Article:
Q&A with Stephanie Gallagher, Senior Technical Advisor, Private Sector – Healthcare Practice, Palladium

We spoke with Stephanie Gallagher, Senior Technical Advisor, Private Sector – Healthcare Practice, Palladium, and one of the members of our 2021 U.S. Leadership Journey. Read our Q&A to learn about what has surprised her about the Journey and who is inspiring her.

Why did you choose to apply for the WomenLift Leadership Journey? 

I was searching for how to grow personally and professionally and take my contributions to global public health to the next level.  When I came across the WomenLift Health program I knew I had found a fantastic opportunity to do just that and was so grateful to be accepted into the program.

What has been a highlight of your Journey experience so far? 

Opening my mind again to seeing the world and our work in new ways.  It is easy to develop ‘group think’ when working in one channel of global public health.  For me, this was as an implementing partner.  Connecting with women in clinical delivery, academia, the private sector and in multilateral institutions has brought so many fresh perspectives.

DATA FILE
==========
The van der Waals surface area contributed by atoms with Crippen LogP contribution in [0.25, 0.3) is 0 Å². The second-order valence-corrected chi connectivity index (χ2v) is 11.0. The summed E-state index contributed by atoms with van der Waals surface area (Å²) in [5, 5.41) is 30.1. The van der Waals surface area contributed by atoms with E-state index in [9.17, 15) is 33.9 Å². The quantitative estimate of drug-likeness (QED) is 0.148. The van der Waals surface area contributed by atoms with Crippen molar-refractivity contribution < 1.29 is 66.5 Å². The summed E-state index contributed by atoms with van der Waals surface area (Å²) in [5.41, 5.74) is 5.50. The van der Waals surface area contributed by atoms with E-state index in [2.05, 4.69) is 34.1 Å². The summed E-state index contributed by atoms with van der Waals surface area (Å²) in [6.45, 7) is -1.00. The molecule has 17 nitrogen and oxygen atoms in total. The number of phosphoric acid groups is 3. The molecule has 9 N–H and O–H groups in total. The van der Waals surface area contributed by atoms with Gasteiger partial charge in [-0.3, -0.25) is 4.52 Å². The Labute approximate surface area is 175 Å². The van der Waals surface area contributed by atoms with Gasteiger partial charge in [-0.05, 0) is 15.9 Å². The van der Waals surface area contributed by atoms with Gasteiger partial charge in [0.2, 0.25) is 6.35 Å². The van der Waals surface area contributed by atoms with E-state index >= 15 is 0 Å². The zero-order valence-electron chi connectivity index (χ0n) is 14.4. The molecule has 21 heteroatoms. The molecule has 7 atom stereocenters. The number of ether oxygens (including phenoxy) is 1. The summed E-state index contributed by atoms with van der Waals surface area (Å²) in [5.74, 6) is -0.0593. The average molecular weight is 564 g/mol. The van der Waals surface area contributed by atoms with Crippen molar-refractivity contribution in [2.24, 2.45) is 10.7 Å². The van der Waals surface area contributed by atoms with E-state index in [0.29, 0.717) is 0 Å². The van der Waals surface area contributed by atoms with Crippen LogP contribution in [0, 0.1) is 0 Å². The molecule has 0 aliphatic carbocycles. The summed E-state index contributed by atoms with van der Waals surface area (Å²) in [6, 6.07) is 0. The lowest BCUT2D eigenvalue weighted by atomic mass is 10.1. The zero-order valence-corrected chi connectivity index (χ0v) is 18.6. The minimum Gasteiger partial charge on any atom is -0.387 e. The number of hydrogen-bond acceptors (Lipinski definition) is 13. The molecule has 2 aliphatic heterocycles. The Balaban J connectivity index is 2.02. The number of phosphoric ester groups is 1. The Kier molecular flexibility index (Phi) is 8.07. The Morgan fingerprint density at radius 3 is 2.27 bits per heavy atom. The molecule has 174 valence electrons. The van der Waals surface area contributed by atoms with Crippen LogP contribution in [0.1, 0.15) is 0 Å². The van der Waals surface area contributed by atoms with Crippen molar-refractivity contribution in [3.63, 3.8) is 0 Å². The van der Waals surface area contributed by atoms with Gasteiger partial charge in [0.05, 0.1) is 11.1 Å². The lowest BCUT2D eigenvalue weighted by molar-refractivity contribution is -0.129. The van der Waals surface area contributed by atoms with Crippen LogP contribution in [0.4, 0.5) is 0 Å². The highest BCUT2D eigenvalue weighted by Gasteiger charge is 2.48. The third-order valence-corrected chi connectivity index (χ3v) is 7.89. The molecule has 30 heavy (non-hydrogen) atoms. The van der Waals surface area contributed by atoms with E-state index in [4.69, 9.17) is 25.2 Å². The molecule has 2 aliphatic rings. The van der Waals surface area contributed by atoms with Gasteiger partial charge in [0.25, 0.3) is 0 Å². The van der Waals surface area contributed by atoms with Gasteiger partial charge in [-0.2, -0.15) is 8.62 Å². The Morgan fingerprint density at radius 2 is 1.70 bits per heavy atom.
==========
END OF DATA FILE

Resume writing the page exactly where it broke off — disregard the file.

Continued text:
What is your Leadership Journey Project and why did you choose it?

My leadership project is about examining unintended and unconscious biases in the pathways for advancement and promotion for LMIC staff into regional and global positions and ensuring those biases are addressed with more responsive systems, processes, and tools.  I hypothesize that there is room for improvement in creating more equitable and transparent merit-based promotion cultures within implementing partner organizations.

What has surprised you about the WomenLift Health Leadership Journey experience?

The genuine and authentic focus on DE&I and intersectionality in leadership.  Some of the conversations and experiences shared are messy, raw and real.  They can be uncomfortable and yet there is a real comradery within the group that goes beyond professional connection.  One former WLH cohort member described it as finding her tribe and I couldn’t agree more.

How can we ensure that we are centering women and girls in health?

By continuing to demand equality and advocating for professional pathways that are responsive to how women perform and want to advance in the workplace.  I sense coming fatigue with women’s demands for equality on the heels of ‘Me too’ and other very challenging and uncomfortable conversations.  But we cannot back down.

Who inspires you? 

All women across the globe who use their voice and their behaviors to be heard, even when attempts to silence our voices are overwhelming. Women have such an important and unique perspective and we owe it to the world to continuously offer and share it.